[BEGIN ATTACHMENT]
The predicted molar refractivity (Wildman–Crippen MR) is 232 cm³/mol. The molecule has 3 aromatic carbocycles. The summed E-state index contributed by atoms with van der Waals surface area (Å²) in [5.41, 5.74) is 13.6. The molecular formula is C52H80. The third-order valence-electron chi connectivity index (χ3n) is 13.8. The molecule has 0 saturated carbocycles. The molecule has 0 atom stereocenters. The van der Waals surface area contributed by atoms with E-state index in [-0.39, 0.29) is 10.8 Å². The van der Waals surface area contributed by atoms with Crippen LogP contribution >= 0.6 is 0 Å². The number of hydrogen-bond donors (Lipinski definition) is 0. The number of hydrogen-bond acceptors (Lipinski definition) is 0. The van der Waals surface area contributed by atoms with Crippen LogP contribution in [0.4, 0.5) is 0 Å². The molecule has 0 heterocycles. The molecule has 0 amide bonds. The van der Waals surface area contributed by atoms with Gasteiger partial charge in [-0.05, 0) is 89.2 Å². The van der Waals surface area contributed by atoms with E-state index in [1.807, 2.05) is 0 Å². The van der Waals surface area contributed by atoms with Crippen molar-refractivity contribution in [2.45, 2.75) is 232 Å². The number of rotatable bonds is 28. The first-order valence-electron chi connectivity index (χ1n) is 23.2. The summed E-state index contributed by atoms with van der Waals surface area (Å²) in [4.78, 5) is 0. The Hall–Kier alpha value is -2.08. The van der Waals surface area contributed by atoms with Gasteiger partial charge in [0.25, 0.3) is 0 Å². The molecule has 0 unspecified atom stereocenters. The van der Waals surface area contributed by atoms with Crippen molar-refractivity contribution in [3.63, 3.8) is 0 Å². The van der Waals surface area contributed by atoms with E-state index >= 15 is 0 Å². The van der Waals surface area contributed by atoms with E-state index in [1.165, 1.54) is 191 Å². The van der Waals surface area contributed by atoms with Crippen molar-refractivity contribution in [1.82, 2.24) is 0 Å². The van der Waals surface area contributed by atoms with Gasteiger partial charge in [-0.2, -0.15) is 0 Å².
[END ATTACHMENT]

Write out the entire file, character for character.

The predicted molar refractivity (Wildman–Crippen MR) is 232 cm³/mol. The molecule has 3 aromatic carbocycles. The summed E-state index contributed by atoms with van der Waals surface area (Å²) in [5.41, 5.74) is 13.6. The molecular formula is C52H80. The third-order valence-electron chi connectivity index (χ3n) is 13.8. The molecule has 0 saturated carbocycles. The molecule has 0 atom stereocenters. The van der Waals surface area contributed by atoms with E-state index in [-0.39, 0.29) is 10.8 Å². The van der Waals surface area contributed by atoms with Crippen LogP contribution >= 0.6 is 0 Å². The number of hydrogen-bond donors (Lipinski definition) is 0. The number of hydrogen-bond acceptors (Lipinski definition) is 0. The van der Waals surface area contributed by atoms with Crippen LogP contribution in [0.4, 0.5) is 0 Å². The molecule has 0 heterocycles. The molecule has 0 amide bonds. The van der Waals surface area contributed by atoms with Gasteiger partial charge in [-0.05, 0) is 89.2 Å². The van der Waals surface area contributed by atoms with E-state index in [1.807, 2.05) is 0 Å². The van der Waals surface area contributed by atoms with Crippen molar-refractivity contribution in [2.45, 2.75) is 232 Å². The number of rotatable bonds is 28. The first-order valence-electron chi connectivity index (χ1n) is 23.2. The summed E-state index contributed by atoms with van der Waals surface area (Å²) in [4.78, 5) is 0. The Hall–Kier alpha value is -2.08. The van der Waals surface area contributed by atoms with Gasteiger partial charge in [0.25, 0.3) is 0 Å². The molecule has 0 unspecified atom stereocenters. The van der Waals surface area contributed by atoms with Crippen molar-refractivity contribution in [3.63, 3.8) is 0 Å². The van der Waals surface area contributed by atoms with E-state index >= 15 is 0 Å². The van der Waals surface area contributed by atoms with E-state index in [1.165, 1.54) is 191 Å². The van der Waals surface area contributed by atoms with Crippen molar-refractivity contribution in [1.82, 2.24) is 0 Å². The van der Waals surface area contributed by atoms with Gasteiger partial charge in [-0.2, -0.15) is 0 Å².